12:23 pm  
Anonymous Kathleen said...

Dear Lord Lucas.

I am a single home edding parent. At the mo I am also recieving benefits. I have been told, now my son is 12 I have to work 16 hours or more.. As I have underlying health problems I would be unable to work more than 16 hours anyay. I have tried it and ended up being quite ill! I also need to find an employer that is understanding of my condition, there may be days when I am unable to leave the house, let alone work. The way it would work for me is to either work from home, (not much available), or work from 4pm onwards when my eldest son has returned from his work, to care for my younger son. He is the only support I have. Although youngest son is 12, mentally he would not be able to cope with being left alone.

Would the tax credit system pay the (upto)75% credits for children of this age to go to childminders? Or would they say that school is a free childcare?
(as stated by a job centre worker, who obviously hasn't a clue)

I feel sad really as a mom I always thought I would be able to bring my children up and be there for them at every milestone in the lives. You know like some mothers can who have the partner that is able to support them. I did not choose to become a single parent, its the way life has paned out sadly. Unfortunately my sons father will not even pay maintenance or see his son, so really my hands are tied there. And plz don't mention the CSA, I i'll laugh my socks off.

I cannot see how this is going to work, it will force single parents between a rock and hard place, they want what is best for their children, but sadly the Gov, don't seem too... They seem to think once teenagers, children should be allowed to roam the streets, getting upto anything their peers are doing! Teenagers need their parents too, they are going through a big change with their bodies, their feelings. They have exams, they need support from their parents, not a parent who is far too tired...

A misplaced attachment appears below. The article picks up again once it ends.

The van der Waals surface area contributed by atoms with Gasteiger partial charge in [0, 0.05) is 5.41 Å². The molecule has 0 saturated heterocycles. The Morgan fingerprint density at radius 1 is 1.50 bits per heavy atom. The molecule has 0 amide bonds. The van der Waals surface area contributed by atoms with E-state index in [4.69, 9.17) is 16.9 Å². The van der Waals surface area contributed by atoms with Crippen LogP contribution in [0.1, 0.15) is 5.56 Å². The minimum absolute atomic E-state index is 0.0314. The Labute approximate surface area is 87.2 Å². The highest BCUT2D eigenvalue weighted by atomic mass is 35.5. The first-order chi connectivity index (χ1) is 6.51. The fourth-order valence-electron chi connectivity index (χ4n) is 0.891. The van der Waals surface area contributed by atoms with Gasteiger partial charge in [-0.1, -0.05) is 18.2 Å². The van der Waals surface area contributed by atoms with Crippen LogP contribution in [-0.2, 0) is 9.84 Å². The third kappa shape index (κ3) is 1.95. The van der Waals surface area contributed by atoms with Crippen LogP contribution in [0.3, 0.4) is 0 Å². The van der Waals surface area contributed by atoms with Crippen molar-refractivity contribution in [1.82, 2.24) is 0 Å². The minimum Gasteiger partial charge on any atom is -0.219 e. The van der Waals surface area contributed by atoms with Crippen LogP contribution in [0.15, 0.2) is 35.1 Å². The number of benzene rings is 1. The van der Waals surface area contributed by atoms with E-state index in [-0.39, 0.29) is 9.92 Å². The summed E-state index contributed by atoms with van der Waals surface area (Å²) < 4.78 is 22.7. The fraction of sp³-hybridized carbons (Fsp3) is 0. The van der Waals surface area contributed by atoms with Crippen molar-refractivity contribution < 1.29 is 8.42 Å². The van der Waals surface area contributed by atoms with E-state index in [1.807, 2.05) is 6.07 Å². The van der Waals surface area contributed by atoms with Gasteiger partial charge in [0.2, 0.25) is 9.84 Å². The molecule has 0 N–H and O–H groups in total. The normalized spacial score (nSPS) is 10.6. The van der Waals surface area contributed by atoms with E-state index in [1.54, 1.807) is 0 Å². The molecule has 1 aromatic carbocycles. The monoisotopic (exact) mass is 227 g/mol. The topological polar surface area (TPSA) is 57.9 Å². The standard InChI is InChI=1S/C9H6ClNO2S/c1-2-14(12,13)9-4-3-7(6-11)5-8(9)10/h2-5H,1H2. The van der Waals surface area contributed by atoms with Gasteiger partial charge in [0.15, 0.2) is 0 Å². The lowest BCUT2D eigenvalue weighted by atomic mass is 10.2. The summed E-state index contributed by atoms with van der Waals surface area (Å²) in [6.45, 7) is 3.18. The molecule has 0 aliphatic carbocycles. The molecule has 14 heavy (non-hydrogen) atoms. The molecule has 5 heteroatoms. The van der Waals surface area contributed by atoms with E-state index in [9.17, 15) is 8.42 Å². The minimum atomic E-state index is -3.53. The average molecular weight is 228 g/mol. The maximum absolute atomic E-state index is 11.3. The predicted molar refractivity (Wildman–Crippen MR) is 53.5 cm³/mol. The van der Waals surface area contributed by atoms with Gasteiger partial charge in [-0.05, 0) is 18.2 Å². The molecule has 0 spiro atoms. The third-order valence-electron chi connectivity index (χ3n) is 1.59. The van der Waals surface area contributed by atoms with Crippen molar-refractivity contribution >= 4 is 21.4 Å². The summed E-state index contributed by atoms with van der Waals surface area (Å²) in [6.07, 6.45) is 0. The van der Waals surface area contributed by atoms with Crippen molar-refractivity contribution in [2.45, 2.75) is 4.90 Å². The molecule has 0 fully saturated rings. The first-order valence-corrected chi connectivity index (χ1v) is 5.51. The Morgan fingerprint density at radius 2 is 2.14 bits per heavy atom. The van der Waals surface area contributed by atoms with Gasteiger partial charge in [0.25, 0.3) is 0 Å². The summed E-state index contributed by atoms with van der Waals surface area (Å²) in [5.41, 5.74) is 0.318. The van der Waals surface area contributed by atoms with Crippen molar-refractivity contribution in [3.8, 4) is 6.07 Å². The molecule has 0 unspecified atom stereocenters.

They complain about society breakdown... but without the parents around, it will just get worse.

Your sincerely

Kathleen

12:40 pm  
Anonymous Natasha said...

I have been a HEing single parent and was obliged to claim Income Support for part of the time i was HEing. Having been interviewed by three Lone Parent Advisers at various points and seen for myself what their focus is, i would be deeply concerned about leaving the issue at their sole discretion. Under the new IS/JSA rules single parents (and indeed others) who are in receipt of Carer's Allowance or Disability benefits are still permitted to claim Income Support rather than JSA with its attendant work- seeking requirements. Would the forth-coming HE registration requirement (as per Badman) at least provide HEing single parents with a legal recognition that could be used to extend them the same exception? Income Support of roughly £60 per week, is, after all, a considerably lower cost to the tax-payer than annual, per capita funding for a school-registered child. I know there is an argument there about perverse incentives, but surely the registration procedure is designed to weed-out the mythical HEers who supposedly have questionable motives for home educating?

1:49 pm  
Anonymous Barbara Stark said...

Action for home education campaigned for all lone parents in this matter. Children from lone parent families deserve the same choices regarding their parenting options and educational choices as other families but have been vulnerable to this attack because where lone parents require support. I think the JSA regime for lone parents is part of the general attack on families that seems to be taking place currently.